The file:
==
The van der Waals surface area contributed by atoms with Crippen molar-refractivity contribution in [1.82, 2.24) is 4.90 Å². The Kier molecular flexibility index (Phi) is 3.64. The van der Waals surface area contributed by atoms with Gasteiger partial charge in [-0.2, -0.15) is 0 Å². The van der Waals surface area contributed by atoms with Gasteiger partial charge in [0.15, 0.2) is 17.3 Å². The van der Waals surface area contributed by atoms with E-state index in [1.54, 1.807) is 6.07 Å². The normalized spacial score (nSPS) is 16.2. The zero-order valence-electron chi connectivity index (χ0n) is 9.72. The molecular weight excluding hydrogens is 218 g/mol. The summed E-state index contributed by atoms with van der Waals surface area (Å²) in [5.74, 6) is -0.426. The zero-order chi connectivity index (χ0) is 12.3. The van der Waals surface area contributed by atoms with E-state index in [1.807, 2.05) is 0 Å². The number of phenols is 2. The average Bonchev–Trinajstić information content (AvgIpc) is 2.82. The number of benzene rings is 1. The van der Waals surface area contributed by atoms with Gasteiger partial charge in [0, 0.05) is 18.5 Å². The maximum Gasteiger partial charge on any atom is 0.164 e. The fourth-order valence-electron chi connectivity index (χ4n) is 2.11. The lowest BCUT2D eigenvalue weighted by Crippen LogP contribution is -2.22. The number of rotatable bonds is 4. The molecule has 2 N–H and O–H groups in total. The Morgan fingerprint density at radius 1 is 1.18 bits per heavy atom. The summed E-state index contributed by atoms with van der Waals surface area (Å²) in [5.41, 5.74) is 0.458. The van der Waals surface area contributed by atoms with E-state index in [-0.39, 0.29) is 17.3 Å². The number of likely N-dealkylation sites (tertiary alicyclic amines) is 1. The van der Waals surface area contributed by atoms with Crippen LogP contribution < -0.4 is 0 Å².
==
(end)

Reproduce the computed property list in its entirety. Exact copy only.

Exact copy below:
The van der Waals surface area contributed by atoms with Crippen molar-refractivity contribution in [1.82, 2.24) is 4.90 Å². The Kier molecular flexibility index (Phi) is 3.64. The van der Waals surface area contributed by atoms with Gasteiger partial charge in [-0.2, -0.15) is 0 Å². The van der Waals surface area contributed by atoms with Gasteiger partial charge in [0.15, 0.2) is 17.3 Å². The van der Waals surface area contributed by atoms with E-state index in [1.54, 1.807) is 6.07 Å². The normalized spacial score (nSPS) is 16.2. The zero-order valence-electron chi connectivity index (χ0n) is 9.72. The molecular weight excluding hydrogens is 218 g/mol. The summed E-state index contributed by atoms with van der Waals surface area (Å²) in [5.74, 6) is -0.426. The zero-order chi connectivity index (χ0) is 12.3. The van der Waals surface area contributed by atoms with E-state index in [1.807, 2.05) is 0 Å². The number of phenols is 2. The average Bonchev–Trinajstić information content (AvgIpc) is 2.82. The number of benzene rings is 1. The van der Waals surface area contributed by atoms with Gasteiger partial charge in [0, 0.05) is 18.5 Å². The maximum Gasteiger partial charge on any atom is 0.164 e. The fourth-order valence-electron chi connectivity index (χ4n) is 2.11. The lowest BCUT2D eigenvalue weighted by Crippen LogP contribution is -2.22. The number of rotatable bonds is 4. The molecule has 2 N–H and O–H groups in total. The Morgan fingerprint density at radius 1 is 1.18 bits per heavy atom. The summed E-state index contributed by atoms with van der Waals surface area (Å²) in [5.41, 5.74) is 0.458. The van der Waals surface area contributed by atoms with E-state index in [-0.39, 0.29) is 17.3 Å². The number of likely N-dealkylation sites (tertiary alicyclic amines) is 1. The van der Waals surface area contributed by atoms with Crippen LogP contribution < -0.4 is 0 Å².